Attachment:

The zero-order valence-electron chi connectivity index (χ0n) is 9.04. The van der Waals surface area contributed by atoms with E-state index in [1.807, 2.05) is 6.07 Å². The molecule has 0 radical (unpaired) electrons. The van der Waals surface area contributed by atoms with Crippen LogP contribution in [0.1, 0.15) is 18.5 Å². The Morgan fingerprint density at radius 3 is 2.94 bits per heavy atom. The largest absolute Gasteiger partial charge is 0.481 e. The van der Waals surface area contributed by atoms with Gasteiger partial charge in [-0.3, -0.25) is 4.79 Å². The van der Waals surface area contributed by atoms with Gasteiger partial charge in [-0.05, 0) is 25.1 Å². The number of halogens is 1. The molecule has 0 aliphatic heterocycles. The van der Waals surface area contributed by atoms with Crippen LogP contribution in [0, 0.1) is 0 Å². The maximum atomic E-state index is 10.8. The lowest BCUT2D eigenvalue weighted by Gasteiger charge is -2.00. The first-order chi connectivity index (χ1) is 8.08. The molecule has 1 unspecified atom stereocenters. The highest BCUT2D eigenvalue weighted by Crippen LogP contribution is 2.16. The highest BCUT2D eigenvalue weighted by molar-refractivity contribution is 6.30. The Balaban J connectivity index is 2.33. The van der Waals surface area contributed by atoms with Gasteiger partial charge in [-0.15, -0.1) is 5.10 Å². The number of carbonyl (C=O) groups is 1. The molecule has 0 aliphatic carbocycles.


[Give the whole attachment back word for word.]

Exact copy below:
The zero-order valence-electron chi connectivity index (χ0n) is 9.04. The van der Waals surface area contributed by atoms with E-state index in [1.807, 2.05) is 6.07 Å². The molecule has 0 radical (unpaired) electrons. The van der Waals surface area contributed by atoms with Crippen LogP contribution in [0.1, 0.15) is 18.5 Å². The Morgan fingerprint density at radius 3 is 2.94 bits per heavy atom. The largest absolute Gasteiger partial charge is 0.481 e. The van der Waals surface area contributed by atoms with Gasteiger partial charge in [-0.3, -0.25) is 4.79 Å². The van der Waals surface area contributed by atoms with Gasteiger partial charge in [-0.05, 0) is 25.1 Å². The number of halogens is 1. The molecule has 0 aliphatic heterocycles. The van der Waals surface area contributed by atoms with Crippen LogP contribution in [0, 0.1) is 0 Å². The maximum atomic E-state index is 10.8. The lowest BCUT2D eigenvalue weighted by Gasteiger charge is -2.00. The first-order chi connectivity index (χ1) is 8.08. The molecule has 1 unspecified atom stereocenters. The highest BCUT2D eigenvalue weighted by Crippen LogP contribution is 2.16. The highest BCUT2D eigenvalue weighted by molar-refractivity contribution is 6.30. The Balaban J connectivity index is 2.33. The van der Waals surface area contributed by atoms with Gasteiger partial charge in [-0.15, -0.1) is 5.10 Å². The number of carbonyl (C=O) groups is 1. The molecule has 0 aliphatic carbocycles.